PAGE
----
Talbot isn’t just the league leader in starts, either — he also sits top of the table in minutes played, shots faced and saves.

“We’re playing it one game at a time — Cam’s fresh and ready,” Oilers head coach Todd McLellan said of his starter’s workload, per the team’s Twitter account. “We’ll worry about Calgary tomorrow.”

Ah yes, Calgary. The Oilers and Flames clash tomorrow night in the latest installment of the Battle of Alberta. That led our very own Jason Brough to speculate that Laurent Brossoit might get the start tonight, thereby giving Talbot some rest in advance of a key divisional — and nationally televised — battle.

But now, who knows? Talbot’s fully embracing his workload, and McLellan doesn’t seem too concerned about overworking him. Heck, Talbot could be right back out there tomorrow.

Anyway, the Preds. Pekka Rinne gets the nod tonight, after Juuse Saros scored the win in Calgary on Thursday.

Elsewhere…

Corey Crawford has started five in a row, so Scott Darling gets a shot in Boston. Darling’s last outing was a 39-save win over the ‘Canes on Jan. 6. He’ll be up against Tukka Rask, who has lost two in a row while giving up eight goals.

— After replacing Jared Coreau in a comeback win over Boston, Petr Mrazek starts for the Wings in Buffalo. He’ll be up against Anders Nilsson, who replaced Robin Lehner in a loss to Toronto on Tuesday. That game, of course, was the one in which Lehner freaked out after getting pulled.

— One of the NHL’s other busy netminders, Carolina’s Cam Ward, will make his 39th start of the year as the ‘Canes host the Pens. Matt Murray is in goal for Pittsburgh.

Al Montoya gets the nod for Montreal in New Jersey, looking to extend his personal winning streak to four games. No word yet on a Devils starter.

Roberto Luongo returns to Vancouver and, fittingly, gets the start. He’ll have the benefit of some rest, too, as James Reimer played on Wednesday in a shootout loss in Edmonton. For the Canucks, Ryan Miller will look to continue his hot streak — he’s 4-0-2 in his last six, with a .946 save percentage.

P.K. Subban expected to play Friday

GLENDALE, AZ - DECEMBER 10:  P.K. Subban #76 of the Nashville Predators during the NHL game against the Arizona Coyotes at Gila River Arena on December 10, 2016 in Glendale, Arizona. The Coyotes defeated the Predators 4-1.  (Photo by Christian Petersen/Getty Images)
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P.K. Subban is ready to play again. The Nashville Predators announced today that he’s been activated off injured reserve and will be in the lineup tonight in Edmonton.

Subban has missed the last 16 games with what the club would only call an upper-body injury (reportedly a herniated disc). The Preds had hoped he’d be back sooner, but “sometimes this is what happens with injuries,” said GM David Poile.

Nashville has won four of its last five games and has moved back into a playoff spot. The Preds have also been without defenseman Roman Josi the last three games. Rosi is still on injured reserve with what he’s said is a concussion.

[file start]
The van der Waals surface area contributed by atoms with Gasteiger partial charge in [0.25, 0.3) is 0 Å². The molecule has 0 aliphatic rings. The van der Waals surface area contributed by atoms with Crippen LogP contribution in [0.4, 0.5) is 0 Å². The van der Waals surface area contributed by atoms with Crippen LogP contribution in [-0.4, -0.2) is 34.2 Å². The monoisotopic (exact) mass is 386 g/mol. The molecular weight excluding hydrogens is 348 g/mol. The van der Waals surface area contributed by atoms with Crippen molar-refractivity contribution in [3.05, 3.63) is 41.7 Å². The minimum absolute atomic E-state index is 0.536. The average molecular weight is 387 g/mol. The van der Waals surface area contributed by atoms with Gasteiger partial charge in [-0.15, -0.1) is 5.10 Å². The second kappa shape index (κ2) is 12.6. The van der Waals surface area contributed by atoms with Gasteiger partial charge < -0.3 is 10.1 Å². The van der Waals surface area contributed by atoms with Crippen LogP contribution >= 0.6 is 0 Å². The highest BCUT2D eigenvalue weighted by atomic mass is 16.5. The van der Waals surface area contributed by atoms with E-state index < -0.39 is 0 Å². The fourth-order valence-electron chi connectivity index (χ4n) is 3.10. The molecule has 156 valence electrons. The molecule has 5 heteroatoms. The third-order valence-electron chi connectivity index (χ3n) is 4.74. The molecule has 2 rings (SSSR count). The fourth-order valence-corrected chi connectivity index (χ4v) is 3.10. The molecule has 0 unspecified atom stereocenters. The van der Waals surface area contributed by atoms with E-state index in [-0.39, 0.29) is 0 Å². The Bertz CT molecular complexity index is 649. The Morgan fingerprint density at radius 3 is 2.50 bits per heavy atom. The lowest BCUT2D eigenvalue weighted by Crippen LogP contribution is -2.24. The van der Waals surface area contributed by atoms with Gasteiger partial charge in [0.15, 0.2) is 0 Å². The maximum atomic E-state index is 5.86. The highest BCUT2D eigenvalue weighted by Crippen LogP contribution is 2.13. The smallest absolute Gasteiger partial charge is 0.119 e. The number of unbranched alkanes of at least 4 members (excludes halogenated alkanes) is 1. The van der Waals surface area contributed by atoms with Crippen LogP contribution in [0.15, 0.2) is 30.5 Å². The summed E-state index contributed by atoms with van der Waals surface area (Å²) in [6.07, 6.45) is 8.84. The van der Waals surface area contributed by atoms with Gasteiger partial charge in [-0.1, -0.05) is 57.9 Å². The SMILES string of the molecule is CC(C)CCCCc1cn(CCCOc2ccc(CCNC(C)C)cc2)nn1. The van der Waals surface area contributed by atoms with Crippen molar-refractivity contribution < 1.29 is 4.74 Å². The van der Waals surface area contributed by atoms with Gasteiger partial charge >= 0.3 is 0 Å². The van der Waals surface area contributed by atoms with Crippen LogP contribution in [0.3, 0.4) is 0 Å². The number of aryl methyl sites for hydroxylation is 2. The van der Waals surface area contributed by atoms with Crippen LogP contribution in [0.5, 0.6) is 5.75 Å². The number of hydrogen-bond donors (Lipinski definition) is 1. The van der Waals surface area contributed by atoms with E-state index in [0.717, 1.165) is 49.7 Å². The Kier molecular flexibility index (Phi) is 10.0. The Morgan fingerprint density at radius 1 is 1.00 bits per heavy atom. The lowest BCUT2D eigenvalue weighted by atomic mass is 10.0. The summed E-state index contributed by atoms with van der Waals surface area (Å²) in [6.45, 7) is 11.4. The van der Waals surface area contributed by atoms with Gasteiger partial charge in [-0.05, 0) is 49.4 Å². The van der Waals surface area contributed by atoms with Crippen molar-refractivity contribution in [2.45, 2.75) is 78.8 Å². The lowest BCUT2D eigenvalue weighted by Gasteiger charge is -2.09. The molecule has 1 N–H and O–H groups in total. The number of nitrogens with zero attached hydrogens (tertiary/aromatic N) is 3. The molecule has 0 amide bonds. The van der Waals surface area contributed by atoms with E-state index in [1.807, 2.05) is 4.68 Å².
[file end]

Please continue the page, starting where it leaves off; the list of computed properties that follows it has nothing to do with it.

Subban had 17 points (7G, 10A) in 29 games before he went on IR. The Preds play tonight in Edmonton and Sunday in Minnesota before returning home to face the Sabres on Tuesday.

Bruins management failed to improve roster as planned

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After missing the playoffs for the second year in a row, the Boston Bruins went into the offseason with three major things on their to-do list:

1. Fix the defense.
2. Get a better back-up goalie.
3. Get “heavier” at right wing.

By the time the offseason was over, they’d:

1. Done nothing to fix the defense.
2. Signed Anton Khubodin to back up Tuukka Rask.
3. Signed David Backes.

In other words, Cam Neely, the Bruins’ president, and Don Sweeney, the general manager, went 1-for-3. Signing Backes made the B’s heavier on right wing. There’s no disputing that.

But the defense? It has 39-year-old Zdeno Chara on a top pairing with 20-year-old rookie Brandon Carlo. And it still has Adam McQuaid in a top-4 role.

That’s not meant to slight McQuaid. It is less about him than the two right-shot defensemen who have been traded away and not replaced: Johnny Boychuk and Dougie Hamilton.

The fact is, when the Bruins were winning championships and going to the Stanley Cup Final, McQuaid was a bottom-pairing guy. Since his role has been expanded, the Bruins have not made the playoffs.

Read more: The Bruins didn’t fix their defense, but Neely still expects improvement

Which brings us to the backup goalie. Khudobin was a bad signing, plain and simple. He went 1-5-1 with an .885 save percentage before he was dispatched to the minors — and, if you were paying attention, it was not a huge surprise that he failed to deliver. This is a goalie who hasn’t put up good NHL numbers since 2013-14. Heck, he spent most of last season in the AHL.

And make no mistake, for bubble teams like Boston, backup goaltending can be the difference between making and missing the playoffs. Not only does it cost wins when a bad backup plays, the coach’s reluctance to use his backup means more work for the starter. Consider: only three other goalies have started more games than Rask (37) has this season, and he has not looked particularly fresh in his last few outings.

That, finally, brings us to the head coach. Claude Julien has been on the job for almost a decade, and perhaps it’s time for a new voice with some new ideas. After all, the league is faster now, and these aren’t Milan Lucic‘s Bruins anymore. Sometimes, change can be a good thing.

But just remember — if Julien does, indeed, get fired — Bruins management had three things they wanted to fix over the summer, and they only fixed one of them.

And that’s not on the coach.

Related: Julien’s job reportedly in danger